Flying into the Future

It’s a bird, it’s a plane, it’s the newest class at Ben Barber Innovation Academy in Mansfield.

Starting this month, drivers passing the parking lot in front of the Mansfield ISD Center for Performing Arts can see the Edudrone class, drones buzzing overhead and teams of teens below flying them.

“I think the job of a facility like this is to give students skills in a job they’re passionate about,” says Catherine Hudgins, the school’s principal. “The drone industry is booming. The more tools in their toolboxes we can give them, the better.”

Superintendent Jim Vaszauskas came up with the idea for a drone class at the career academy after seeing one at another school, says engineering teacher Beverly VerSteeg.

“My daughter and I have a little cheap one,” VerSteeg says. “They came to me at the end of the last school year and said ‘We need you to get licensed and go through TSA screening.’”

VerSteeg is licensed and ready to teach two classes of Edudrone this semester. Since she recently got her own certification, she knows exactly what she needs to teach.

“At the end of the class, they should be able to fly effectively and have their drone certification,” she said. “That’s our goal. I want them to understand this is not just a toy, it’s a tool and you have to be safe. There’s a lot of rules and regulations. The maximum height we can go is 500 feet. We have to have air traffic control permission to go higher.”

VerSteeg also plans to teach the students how to maintain the $1,700 Phantom DJI4Pro drones, which are a lot more advanced than those most of the students have flown.

“This one will give you great aerial shots,” she says. “It has a camera and you can program it to fly on its own.”

To participate in the class, students have to be at least 16 and have their driver’s license, VerSteeg notes.

“Once they get in class, I’m going to get them registered with the FAA, so at the end of class they can go take their test (to get certified),” she says.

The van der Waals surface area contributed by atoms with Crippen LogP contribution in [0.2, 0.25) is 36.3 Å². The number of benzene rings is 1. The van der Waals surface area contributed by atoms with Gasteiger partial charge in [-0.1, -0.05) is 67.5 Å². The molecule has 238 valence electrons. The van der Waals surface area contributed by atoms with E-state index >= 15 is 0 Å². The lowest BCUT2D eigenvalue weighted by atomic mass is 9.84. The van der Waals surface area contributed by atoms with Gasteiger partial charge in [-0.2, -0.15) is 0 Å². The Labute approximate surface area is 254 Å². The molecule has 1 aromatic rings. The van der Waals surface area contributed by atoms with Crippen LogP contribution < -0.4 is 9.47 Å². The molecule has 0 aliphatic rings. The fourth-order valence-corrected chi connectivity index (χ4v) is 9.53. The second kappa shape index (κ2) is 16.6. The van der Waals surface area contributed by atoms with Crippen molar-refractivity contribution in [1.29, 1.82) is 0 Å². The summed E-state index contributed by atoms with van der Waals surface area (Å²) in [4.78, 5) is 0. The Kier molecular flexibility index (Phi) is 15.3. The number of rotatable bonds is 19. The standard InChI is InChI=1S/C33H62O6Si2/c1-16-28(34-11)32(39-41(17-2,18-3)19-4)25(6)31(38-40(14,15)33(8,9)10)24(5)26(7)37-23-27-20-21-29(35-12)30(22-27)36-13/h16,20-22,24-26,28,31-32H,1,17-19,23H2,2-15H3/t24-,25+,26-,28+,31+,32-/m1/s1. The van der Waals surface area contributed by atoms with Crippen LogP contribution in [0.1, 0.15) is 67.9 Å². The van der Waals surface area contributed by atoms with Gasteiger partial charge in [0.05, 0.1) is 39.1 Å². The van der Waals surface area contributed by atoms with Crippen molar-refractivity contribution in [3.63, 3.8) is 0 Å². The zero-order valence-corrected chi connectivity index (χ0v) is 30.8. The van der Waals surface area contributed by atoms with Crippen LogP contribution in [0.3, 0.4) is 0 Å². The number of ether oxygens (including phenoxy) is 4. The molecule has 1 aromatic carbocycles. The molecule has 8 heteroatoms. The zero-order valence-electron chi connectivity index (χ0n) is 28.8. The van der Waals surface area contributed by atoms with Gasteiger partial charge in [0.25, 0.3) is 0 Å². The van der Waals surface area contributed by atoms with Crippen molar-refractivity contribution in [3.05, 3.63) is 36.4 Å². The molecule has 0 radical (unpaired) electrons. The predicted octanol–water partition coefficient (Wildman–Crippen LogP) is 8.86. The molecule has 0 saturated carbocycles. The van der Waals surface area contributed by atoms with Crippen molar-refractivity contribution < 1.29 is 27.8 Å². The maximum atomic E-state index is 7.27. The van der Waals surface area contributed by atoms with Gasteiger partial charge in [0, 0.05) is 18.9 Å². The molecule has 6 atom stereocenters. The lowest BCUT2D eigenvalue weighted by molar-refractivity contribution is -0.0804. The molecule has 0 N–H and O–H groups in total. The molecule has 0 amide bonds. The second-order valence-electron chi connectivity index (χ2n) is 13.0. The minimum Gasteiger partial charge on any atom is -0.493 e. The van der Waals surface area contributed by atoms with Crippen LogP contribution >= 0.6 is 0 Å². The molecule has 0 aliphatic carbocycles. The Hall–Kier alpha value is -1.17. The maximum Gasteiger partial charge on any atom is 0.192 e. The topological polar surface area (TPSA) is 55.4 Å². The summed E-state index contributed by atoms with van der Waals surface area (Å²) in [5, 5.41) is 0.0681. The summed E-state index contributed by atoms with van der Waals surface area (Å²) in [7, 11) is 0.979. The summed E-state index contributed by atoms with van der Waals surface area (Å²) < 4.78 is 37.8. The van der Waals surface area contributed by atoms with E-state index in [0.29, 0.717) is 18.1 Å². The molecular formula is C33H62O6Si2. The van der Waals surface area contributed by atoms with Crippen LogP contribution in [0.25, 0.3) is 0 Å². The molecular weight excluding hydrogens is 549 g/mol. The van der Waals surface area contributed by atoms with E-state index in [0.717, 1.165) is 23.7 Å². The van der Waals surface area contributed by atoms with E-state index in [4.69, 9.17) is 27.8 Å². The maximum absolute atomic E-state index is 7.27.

The educators point out that the certification will let the students work in an ever-widening variety of jobs.

“The field is vast,” VerSteeg says. “My father-in-law uses drones to survey his land and crops. My husband uses them for the fire department. The military has been using them for 10 years. The last couple of years, the industry has been using them and that’s going to continue to grow. Even the police department, instead of chasing cars, they can use drones.”

Realtors use them to take photos of property and homes, as do insurance agents, she says.

“A lot of students can go out and start their own business,” VerSteeg says. “When they are 21 or older, they can go to work for the police or fire department. A lot of my kids are going to the military, and this is what they want to do.”

Isabella Estes, a junior at Legacy High School, plans to take the class next year.

“Stuff like the drone classes, they’re giving you exposure to the future and what you can innovate with,” Estes says. “It’s a transition from school to a career.”

Matt Schnuck, also a Legacy junior, sees it as a fun way to learn.

“It could open more opportunities for jobs in the future,” he says. “I just hope I don’t break one.”

Hudgins also sees the class as an amazing opportunity for the teens.

“Even if you don’t want to do this as a profession, what a great job to have in college or as a hobby,” she says. “Kids are out-of-the-box thinkers. They are going to have ideas that we wouldn’t have. The fact that they get a certification, it just doesn’t get any better.”

Ben Barber Innovation Academy is at 1120 W. Debbie Lane in Mansfield. For more, call 682-314-1600.